The July FOMC minutes showed that a rising number of participants were willing to raise rates sooner.
Though some point out that hawks have more of a voice in the minutes than on the committee — since the voting members of the Federal Open Market Committee (FOMC) have a dovish rather than hawkish slant.
But of course we all remember the taper tantrum last June — when the Fed suggested that rates could rise sooner than expected, causing bond prices to fall.
With that in mind, we spoke with Meg McClellan at JP Morgan Asset Management about the worst case scenario for the bond market and the riskiest thing that bond investors are doing right now.
In this low interest rate environment, McClellan thinks “the dramatic reach for yield” is a major cause for concern. And in the backdrop of a low rate environment, and interest rate risk, she says the riskiest thing people can do is have a short time horizon.
“You can’t have a short time horizon and you can’t be spooked out of the market during times like that, of the things you have conviction in,” McClellan told Business Insider.
Here are some of the highlights from the interview:
- A “dramatic reach for yield,” is the biggest cause for concern.
- “What I don’t like to see is for people to reach for yield and think they have got diversification, because they have got high yield munis, because they own high yield credit, because they own high yield preferreds, because they’re all going to act a lot like equities.”
- Investors are moving away from benchmark driven investments.
- “You certainly don’t want to buy riskier assets with a shorter time horizon, like you would with a longer time horizon.”
- Bonds would be upset by a rapid rise in wage inflation which in turn would cause the Fed to act quickly.
Business Insider: Where are clients taking too much risk when it comes to bonds?
Meg McClellan: “It’s a really interesting question because it number one, depends on the type of client, and number two, depends on your time horizon and your outcome needed in a bond investment. For example if you’re doing an asset liability match and you’re looking specifically at rates or investment grade corporates like a pension fund would, you would get a different risk because you would get an offsetting liability, whereas for individual investor and you’re desperately seeking yield and you’re buying lots and lots of high yielding risky assets that might have more risk to them than you would normally take, that’s a different story.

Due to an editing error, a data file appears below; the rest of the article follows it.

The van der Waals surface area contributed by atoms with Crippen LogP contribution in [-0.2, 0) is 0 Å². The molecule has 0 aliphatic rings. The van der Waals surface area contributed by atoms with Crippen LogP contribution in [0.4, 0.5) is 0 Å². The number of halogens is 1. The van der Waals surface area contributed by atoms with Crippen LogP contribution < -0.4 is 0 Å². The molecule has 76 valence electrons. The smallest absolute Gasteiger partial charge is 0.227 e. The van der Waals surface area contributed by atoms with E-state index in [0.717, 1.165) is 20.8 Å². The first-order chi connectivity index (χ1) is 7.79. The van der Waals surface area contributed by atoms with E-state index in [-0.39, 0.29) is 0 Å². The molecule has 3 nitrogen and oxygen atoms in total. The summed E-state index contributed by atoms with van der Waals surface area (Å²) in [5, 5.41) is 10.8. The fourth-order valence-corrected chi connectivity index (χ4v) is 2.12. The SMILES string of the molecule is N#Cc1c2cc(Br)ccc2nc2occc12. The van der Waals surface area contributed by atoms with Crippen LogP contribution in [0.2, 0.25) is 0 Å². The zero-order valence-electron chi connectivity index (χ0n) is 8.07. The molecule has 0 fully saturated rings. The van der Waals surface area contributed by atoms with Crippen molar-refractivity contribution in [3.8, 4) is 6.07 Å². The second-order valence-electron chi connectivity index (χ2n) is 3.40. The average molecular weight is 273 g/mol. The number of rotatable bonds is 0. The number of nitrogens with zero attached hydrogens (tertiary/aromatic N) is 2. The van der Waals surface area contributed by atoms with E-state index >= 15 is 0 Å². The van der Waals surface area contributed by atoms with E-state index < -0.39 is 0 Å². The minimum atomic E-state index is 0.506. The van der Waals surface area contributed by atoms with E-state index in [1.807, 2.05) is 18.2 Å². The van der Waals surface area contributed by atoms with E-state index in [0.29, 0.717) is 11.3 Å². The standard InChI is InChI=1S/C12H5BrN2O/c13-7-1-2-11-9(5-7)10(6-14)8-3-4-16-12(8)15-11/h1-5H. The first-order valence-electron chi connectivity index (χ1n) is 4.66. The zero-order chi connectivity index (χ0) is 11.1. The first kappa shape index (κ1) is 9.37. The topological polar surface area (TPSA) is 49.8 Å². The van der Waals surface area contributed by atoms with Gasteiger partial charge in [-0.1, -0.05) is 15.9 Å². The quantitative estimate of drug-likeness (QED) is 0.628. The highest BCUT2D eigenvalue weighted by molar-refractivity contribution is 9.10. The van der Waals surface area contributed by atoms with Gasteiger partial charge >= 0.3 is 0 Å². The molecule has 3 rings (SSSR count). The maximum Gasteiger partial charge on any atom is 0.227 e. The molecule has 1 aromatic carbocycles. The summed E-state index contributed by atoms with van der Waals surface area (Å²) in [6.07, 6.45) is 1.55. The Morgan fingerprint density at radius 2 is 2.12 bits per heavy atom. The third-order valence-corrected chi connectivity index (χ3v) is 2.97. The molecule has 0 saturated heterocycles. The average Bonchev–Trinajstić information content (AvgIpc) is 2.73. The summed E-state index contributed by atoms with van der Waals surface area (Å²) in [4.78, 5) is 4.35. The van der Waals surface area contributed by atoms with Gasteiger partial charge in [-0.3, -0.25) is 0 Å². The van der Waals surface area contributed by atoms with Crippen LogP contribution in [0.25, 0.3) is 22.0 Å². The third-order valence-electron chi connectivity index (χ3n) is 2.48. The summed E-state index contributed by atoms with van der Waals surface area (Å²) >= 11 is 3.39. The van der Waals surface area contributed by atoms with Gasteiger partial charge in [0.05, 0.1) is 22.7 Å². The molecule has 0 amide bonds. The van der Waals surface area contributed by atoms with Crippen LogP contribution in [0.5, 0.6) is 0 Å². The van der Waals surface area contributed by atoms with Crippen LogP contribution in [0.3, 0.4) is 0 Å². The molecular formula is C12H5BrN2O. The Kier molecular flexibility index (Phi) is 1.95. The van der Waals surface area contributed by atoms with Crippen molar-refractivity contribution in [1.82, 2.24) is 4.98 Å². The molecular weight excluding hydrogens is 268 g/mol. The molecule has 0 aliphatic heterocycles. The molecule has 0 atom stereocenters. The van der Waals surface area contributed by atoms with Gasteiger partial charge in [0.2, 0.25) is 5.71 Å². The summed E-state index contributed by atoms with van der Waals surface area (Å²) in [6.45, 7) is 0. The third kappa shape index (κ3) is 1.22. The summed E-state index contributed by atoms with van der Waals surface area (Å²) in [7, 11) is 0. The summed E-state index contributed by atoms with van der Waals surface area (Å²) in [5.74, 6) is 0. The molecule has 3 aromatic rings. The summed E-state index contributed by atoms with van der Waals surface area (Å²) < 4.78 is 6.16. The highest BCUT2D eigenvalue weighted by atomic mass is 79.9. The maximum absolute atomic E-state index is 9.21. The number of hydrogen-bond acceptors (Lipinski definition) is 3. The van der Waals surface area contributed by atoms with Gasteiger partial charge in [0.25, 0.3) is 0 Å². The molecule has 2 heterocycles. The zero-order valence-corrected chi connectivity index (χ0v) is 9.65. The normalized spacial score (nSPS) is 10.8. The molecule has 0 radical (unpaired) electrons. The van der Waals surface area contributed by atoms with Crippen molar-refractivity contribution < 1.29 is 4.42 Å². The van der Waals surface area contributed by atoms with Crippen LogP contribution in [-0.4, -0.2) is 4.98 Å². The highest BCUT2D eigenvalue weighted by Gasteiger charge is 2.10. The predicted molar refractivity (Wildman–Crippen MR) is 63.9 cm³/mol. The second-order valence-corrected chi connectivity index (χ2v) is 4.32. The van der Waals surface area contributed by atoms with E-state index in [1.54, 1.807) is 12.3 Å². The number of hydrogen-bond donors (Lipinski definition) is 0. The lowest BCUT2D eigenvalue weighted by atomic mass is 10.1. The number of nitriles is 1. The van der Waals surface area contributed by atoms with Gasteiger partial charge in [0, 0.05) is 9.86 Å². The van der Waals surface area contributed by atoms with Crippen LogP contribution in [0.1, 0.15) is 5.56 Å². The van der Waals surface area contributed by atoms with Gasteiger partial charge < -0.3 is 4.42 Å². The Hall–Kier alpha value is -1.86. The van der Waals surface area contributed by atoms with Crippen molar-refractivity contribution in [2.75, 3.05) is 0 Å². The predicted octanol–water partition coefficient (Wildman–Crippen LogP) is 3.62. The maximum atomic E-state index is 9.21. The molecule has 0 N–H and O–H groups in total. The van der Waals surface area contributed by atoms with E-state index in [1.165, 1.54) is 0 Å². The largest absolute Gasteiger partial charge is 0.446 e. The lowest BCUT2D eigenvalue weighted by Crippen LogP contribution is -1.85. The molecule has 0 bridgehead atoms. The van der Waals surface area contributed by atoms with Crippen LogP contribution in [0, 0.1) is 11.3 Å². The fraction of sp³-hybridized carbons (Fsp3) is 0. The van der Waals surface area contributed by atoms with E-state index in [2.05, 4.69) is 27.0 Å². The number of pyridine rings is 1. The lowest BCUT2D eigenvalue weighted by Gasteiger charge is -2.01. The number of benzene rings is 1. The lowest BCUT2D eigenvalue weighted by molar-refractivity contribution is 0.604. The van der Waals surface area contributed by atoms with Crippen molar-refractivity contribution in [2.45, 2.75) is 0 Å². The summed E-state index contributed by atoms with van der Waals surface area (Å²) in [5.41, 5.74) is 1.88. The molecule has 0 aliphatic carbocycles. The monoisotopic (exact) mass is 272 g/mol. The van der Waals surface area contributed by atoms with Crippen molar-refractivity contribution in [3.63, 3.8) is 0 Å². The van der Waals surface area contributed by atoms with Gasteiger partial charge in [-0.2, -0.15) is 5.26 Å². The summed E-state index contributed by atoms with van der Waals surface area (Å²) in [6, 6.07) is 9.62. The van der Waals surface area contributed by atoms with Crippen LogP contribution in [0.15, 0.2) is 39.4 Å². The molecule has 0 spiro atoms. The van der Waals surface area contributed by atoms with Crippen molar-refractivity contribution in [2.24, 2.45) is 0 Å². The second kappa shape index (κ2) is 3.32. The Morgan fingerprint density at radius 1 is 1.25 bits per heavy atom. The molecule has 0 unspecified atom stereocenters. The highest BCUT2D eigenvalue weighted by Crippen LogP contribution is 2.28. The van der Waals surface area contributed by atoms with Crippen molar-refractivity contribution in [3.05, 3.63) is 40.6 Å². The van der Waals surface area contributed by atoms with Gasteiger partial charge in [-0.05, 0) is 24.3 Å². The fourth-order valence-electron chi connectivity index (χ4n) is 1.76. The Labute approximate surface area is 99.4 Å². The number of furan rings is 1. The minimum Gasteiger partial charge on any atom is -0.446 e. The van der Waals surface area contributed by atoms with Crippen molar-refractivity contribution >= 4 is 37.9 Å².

So I think it really depends on the investor, and the outcome that the investor is trying to seek, along with their time horizon. You certainly don’t want to buy riskier assets with a shorter time horizon, like you would with a longer time horizon. I hate to answer a question with it depends, but dealing with investors from sovereign wealth funds to individuals saving for retirement really does depend.”
BI: In terms of individual investors then what are you seeing?
MM: “When we look at the mutual fund flows coming into JP Morgan we break this down not just by the United States, but also European and Asian mutual fund flows, and that gives us a pretty good look at what retail investors are doing. So the vast majority of inflows we’ve seen year-to-date continue to be into unconstrained and absolute return funds. We talked about this at the press breakfast, it’s the idea that a benchmark rewards bad behaviour. So when you have someone traditionally tied to a benchmark you’re rewarding the issuers who are issuing the most debt, at increasingly longer durations, at increasingly lower yields and that’s not necessarily who you want to lend to in this environment.
So we’re seeing investors continue to move away from that benchmark driven investment, to provide some diversification in their portfolios, whether that’s an absolute return type of investment, which is a complement to traditional core bond investing, so something that’s meant to protect a portfolio; or whether that’s a constrained investment in credit, in global credit, in global bonds for example, that would be more high risk, that would typically sit in more of an extended credit or a riskier part of your portfolio. In multiple locations we’re seeing clients, as individuals, move away from benchmark.
Where we’re seeing retail clients sell across the board is traditional core bond investments, where they felt like last year was kind of a wake-up call in terms of interest rate risk — the global aggregate, it’s the U.S. aggregate — and so that’s a global theme that we’re seeing. And in Asia specifically, we’re continuing to see interest in global and U.S. high yield. In Europe, we’ve seen a big pick-up in emerging market interest. And Europe tends to be ahead of the curve in terms of global flows, and we’ve seen a good pick up into the EM debt space, that’s in the first quarter, as it looked relatively cheap to other higher yielding markets.
BI: What would concern you the most when you look at a client’s portfolio?